Adobe announced on Tuesday that designers and marketers can now utilize generative AI to modify colors, themes, and fonts in Adobe Illustrator simply by using text prompts. This development is part of Adobe’s ongoing efforts to incorporate various generative AI features into its flagship design products.
Called Generative Recolor, this tool is the latest addition to Adobe’s collection of generative AI tools and models known as Firefly. Its primary objective is to assist users in swiftly refreshing the colors and fonts of their designs. In late May, Adobe introduced a feature called “Generative Fill” in Photoshop, allowing users to zoom out from an image and let generative AI fill in the rest. This feature has been widely used to expand popular memes and even edit selfies to give the appearance that the subject of the image was in a hospital when trying to skip work.
“We strongly believe that generative approaches will play a significant role in editing all types of content in the near future,” stated Alexandru Costin, vice president of generative AI at Adobe, in an interview with Forbes.
Generative Recolor is currently in beta and available in Adobe Illustrator, a software primarily used for creating logos, posters, packaging, website designs, and apparel designs. Prominent brands like Coca-Cola and Land Rover rely on Adobe Illustrator to produce vector graphics, which can be resized without any loss in image quality.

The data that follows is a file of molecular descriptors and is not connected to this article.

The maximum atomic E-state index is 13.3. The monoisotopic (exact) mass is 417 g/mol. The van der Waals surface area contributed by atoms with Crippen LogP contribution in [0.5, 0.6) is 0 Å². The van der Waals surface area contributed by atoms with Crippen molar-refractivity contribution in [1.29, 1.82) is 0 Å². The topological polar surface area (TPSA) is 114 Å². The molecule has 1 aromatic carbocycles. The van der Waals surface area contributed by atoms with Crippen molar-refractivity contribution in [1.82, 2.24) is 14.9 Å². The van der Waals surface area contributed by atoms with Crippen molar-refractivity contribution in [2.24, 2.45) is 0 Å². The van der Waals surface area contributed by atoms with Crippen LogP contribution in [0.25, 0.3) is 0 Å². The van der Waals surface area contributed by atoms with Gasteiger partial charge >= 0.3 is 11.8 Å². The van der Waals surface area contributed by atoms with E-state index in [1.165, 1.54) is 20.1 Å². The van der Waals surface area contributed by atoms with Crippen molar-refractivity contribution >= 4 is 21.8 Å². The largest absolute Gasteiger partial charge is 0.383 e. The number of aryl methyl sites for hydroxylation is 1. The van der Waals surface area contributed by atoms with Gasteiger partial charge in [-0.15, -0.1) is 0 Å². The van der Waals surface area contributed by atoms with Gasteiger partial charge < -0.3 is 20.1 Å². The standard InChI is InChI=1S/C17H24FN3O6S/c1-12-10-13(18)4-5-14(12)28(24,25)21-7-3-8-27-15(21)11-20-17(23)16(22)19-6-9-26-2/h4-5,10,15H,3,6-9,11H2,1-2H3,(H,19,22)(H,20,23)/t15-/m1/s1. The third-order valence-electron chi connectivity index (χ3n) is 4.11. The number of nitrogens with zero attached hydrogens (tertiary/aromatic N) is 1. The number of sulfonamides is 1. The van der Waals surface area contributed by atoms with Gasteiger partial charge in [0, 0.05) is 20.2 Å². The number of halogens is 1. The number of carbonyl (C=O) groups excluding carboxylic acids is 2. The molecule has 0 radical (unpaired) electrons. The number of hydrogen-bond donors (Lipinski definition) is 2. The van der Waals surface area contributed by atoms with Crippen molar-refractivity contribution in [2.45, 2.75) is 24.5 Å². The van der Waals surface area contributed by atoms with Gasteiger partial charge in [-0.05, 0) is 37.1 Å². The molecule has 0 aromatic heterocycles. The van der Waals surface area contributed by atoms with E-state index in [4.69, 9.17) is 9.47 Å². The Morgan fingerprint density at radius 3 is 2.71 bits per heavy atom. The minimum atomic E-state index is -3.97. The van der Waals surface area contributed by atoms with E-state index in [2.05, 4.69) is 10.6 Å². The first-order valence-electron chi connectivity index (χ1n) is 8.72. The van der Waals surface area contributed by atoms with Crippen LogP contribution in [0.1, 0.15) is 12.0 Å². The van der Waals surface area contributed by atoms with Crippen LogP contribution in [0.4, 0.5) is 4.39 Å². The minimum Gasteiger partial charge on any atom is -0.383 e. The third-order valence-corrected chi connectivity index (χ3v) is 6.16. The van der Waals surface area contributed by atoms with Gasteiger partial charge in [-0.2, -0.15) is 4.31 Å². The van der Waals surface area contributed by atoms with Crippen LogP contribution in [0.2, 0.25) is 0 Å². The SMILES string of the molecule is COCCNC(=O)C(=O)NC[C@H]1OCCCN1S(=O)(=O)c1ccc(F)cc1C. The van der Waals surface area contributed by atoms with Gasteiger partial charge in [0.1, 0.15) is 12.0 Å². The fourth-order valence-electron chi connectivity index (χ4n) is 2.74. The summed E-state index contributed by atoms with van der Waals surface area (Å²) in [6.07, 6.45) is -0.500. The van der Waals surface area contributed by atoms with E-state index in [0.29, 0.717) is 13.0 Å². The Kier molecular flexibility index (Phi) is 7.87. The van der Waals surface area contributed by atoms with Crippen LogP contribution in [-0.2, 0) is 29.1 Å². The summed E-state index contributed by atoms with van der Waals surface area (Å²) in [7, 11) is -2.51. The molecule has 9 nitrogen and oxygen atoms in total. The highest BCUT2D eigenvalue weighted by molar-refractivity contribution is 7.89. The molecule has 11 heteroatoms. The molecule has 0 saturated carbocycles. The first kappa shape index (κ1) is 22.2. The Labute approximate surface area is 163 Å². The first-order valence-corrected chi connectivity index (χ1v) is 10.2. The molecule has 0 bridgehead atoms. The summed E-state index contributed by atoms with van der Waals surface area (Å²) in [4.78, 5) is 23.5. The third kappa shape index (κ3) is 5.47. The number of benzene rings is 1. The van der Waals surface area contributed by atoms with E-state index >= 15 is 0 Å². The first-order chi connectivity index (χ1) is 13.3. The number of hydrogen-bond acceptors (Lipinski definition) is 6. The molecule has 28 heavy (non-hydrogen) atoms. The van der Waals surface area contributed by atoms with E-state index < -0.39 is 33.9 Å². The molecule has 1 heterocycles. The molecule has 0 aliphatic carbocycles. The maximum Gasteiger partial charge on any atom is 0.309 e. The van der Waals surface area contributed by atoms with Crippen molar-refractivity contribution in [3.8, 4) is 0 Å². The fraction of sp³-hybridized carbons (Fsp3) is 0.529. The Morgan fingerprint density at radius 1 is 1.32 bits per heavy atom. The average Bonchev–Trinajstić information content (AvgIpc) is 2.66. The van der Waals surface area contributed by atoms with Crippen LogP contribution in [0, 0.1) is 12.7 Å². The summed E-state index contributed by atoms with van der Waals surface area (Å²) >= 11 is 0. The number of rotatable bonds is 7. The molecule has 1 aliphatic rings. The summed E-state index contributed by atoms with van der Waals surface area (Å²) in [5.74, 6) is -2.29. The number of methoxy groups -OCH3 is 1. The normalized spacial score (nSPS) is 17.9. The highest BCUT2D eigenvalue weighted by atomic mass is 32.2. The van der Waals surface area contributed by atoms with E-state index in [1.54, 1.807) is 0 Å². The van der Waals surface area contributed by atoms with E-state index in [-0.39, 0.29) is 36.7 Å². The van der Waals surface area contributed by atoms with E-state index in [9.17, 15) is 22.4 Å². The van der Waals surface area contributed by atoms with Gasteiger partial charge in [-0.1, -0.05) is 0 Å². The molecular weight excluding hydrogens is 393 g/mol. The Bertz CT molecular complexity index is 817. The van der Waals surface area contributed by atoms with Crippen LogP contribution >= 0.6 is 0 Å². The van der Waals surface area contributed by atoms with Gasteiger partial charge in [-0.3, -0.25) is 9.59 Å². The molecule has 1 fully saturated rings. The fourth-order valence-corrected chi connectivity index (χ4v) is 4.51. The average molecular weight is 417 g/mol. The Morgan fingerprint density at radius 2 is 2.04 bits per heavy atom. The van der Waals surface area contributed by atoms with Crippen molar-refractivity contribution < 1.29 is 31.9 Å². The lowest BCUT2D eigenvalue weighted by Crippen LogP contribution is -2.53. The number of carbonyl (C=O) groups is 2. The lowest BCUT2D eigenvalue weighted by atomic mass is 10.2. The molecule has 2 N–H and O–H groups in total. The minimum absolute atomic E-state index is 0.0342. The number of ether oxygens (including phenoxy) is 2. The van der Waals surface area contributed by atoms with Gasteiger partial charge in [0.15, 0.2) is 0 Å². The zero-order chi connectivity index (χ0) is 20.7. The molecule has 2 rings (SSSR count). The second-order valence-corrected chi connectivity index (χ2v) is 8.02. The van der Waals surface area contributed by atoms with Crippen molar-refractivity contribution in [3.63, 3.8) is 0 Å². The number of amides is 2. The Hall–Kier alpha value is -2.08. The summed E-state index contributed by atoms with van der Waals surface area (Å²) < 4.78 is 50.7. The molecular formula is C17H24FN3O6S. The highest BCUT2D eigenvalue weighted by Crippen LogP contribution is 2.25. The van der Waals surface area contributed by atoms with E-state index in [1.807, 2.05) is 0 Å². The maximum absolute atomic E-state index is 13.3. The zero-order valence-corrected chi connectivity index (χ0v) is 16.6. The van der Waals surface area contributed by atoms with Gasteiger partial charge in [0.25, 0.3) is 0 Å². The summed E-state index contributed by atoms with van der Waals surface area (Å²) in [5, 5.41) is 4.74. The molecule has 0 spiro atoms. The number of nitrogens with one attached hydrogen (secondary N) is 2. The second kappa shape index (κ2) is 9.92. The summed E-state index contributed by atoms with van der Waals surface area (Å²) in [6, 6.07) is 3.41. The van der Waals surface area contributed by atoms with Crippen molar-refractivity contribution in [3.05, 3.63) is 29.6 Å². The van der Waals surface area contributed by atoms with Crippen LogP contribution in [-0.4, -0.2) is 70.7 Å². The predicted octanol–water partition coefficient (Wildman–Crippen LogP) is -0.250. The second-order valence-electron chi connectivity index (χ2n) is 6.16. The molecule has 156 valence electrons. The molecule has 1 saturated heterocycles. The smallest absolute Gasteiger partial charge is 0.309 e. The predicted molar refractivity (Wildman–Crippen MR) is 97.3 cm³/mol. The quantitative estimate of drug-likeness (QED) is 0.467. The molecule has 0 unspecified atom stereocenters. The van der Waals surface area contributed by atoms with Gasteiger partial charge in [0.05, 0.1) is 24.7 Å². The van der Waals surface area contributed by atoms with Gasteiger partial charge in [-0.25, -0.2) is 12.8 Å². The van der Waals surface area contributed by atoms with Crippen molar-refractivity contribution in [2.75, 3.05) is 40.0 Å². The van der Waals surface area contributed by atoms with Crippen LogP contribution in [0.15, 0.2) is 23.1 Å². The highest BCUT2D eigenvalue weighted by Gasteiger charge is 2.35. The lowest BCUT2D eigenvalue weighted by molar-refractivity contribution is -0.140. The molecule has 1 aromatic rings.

By using descriptive prompts such as “peaceful pastels,” “neon pop,” and “fall foliage,” designers can generate various color palettes for seasonal marketing and advertising. Costin explains that Generative Recolor utilizes Firefly to generate a visual representation of a scene or theme based on the provided text prompts. It then extracts the color palettes from the generated image and applies them to the user’s graphic, recoloring it according to the desired mood or theme.
Since March, Adobe users have already generated nearly 200 million images using Adobe’s text-to-image AI tool. In response to growing interest from consumers, Adobe has recently announced plans to expand its generative AI capabilities to enterprises. However, some artists and contributors to Adobe stock have raised concerns about their work being used to train Adobe’s generative AI model without explicit permission, as well as the lack of transparency regarding the utilization of public domain images.
Firefly, Adobe’s in-house AI model, is trained using a combination of public domain images sourced from Creative Commons, Wikimedia, and Flickr Commons, as well as a vast collection of 300 million images and videos from Adobe Stock. The acquisition of Fotolia, a French stock photo marketplace, for $800 million, contributed to the creation of Adobe Stock.
Despite utilizing public domain and stock images, Adobe is confident in the commercial viability of Firefly. In order to provide reassurance to enterprise customers, Adobe has committed to covering legal expenses in the event of copyright infringement lawsuits.
Alexandru Costin, vice president of generative AI at Adobe, revealed that a dedicated team of hundreds of researchers is actively working on enhancing the quality of Firefly. Their goal is to enable the AI model to generate images with greater detail and higher resolution. Additionally, Adobe is focused on developing models for video and 3D generation, and plans to continually augment its inventory and data catalog by incorporating data from Adobe Stock. Costin emphasizes that AI will not replace creatives, but rather, creatives will coexist and compete with AI-enabled tools.